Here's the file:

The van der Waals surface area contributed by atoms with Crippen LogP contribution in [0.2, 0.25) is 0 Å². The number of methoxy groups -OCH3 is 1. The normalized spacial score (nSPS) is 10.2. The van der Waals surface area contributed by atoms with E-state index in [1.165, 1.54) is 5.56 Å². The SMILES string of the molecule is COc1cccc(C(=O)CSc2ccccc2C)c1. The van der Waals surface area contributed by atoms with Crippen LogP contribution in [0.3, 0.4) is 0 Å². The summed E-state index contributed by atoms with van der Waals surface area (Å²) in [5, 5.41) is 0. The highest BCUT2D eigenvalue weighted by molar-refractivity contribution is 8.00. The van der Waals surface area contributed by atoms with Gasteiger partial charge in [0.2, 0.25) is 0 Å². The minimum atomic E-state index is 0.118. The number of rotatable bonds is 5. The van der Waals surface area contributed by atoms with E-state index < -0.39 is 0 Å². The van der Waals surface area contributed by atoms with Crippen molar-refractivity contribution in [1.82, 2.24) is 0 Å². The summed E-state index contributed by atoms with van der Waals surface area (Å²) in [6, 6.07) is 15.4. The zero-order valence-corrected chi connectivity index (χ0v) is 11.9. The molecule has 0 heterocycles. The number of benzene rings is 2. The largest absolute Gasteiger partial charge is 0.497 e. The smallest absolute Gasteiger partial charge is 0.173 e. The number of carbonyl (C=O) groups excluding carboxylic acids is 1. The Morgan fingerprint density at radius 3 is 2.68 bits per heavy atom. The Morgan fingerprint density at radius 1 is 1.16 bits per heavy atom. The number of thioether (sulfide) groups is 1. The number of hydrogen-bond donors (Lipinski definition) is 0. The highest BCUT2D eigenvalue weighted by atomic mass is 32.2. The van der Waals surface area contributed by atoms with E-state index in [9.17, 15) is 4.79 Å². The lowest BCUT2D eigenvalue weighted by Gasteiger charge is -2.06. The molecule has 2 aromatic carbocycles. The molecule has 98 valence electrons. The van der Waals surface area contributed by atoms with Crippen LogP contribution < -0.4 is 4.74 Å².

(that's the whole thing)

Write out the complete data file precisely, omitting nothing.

The van der Waals surface area contributed by atoms with Crippen LogP contribution in [0.2, 0.25) is 0 Å². The number of methoxy groups -OCH3 is 1. The normalized spacial score (nSPS) is 10.2. The van der Waals surface area contributed by atoms with E-state index in [1.165, 1.54) is 5.56 Å². The SMILES string of the molecule is COc1cccc(C(=O)CSc2ccccc2C)c1. The van der Waals surface area contributed by atoms with Crippen LogP contribution in [0.3, 0.4) is 0 Å². The summed E-state index contributed by atoms with van der Waals surface area (Å²) in [5, 5.41) is 0. The highest BCUT2D eigenvalue weighted by molar-refractivity contribution is 8.00. The van der Waals surface area contributed by atoms with Gasteiger partial charge in [0.2, 0.25) is 0 Å². The minimum atomic E-state index is 0.118. The number of rotatable bonds is 5. The van der Waals surface area contributed by atoms with E-state index < -0.39 is 0 Å². The van der Waals surface area contributed by atoms with Crippen molar-refractivity contribution in [1.82, 2.24) is 0 Å². The summed E-state index contributed by atoms with van der Waals surface area (Å²) in [6, 6.07) is 15.4. The zero-order valence-corrected chi connectivity index (χ0v) is 11.9. The molecule has 0 heterocycles. The number of benzene rings is 2. The largest absolute Gasteiger partial charge is 0.497 e. The smallest absolute Gasteiger partial charge is 0.173 e. The number of carbonyl (C=O) groups excluding carboxylic acids is 1. The Morgan fingerprint density at radius 3 is 2.68 bits per heavy atom. The Morgan fingerprint density at radius 1 is 1.16 bits per heavy atom. The number of thioether (sulfide) groups is 1. The number of hydrogen-bond donors (Lipinski definition) is 0. The highest BCUT2D eigenvalue weighted by atomic mass is 32.2. The van der Waals surface area contributed by atoms with E-state index in [9.17, 15) is 4.79 Å². The lowest BCUT2D eigenvalue weighted by Gasteiger charge is -2.06. The molecule has 2 aromatic carbocycles. The molecule has 98 valence electrons. The van der Waals surface area contributed by atoms with Crippen LogP contribution < -0.4 is 4.74 Å².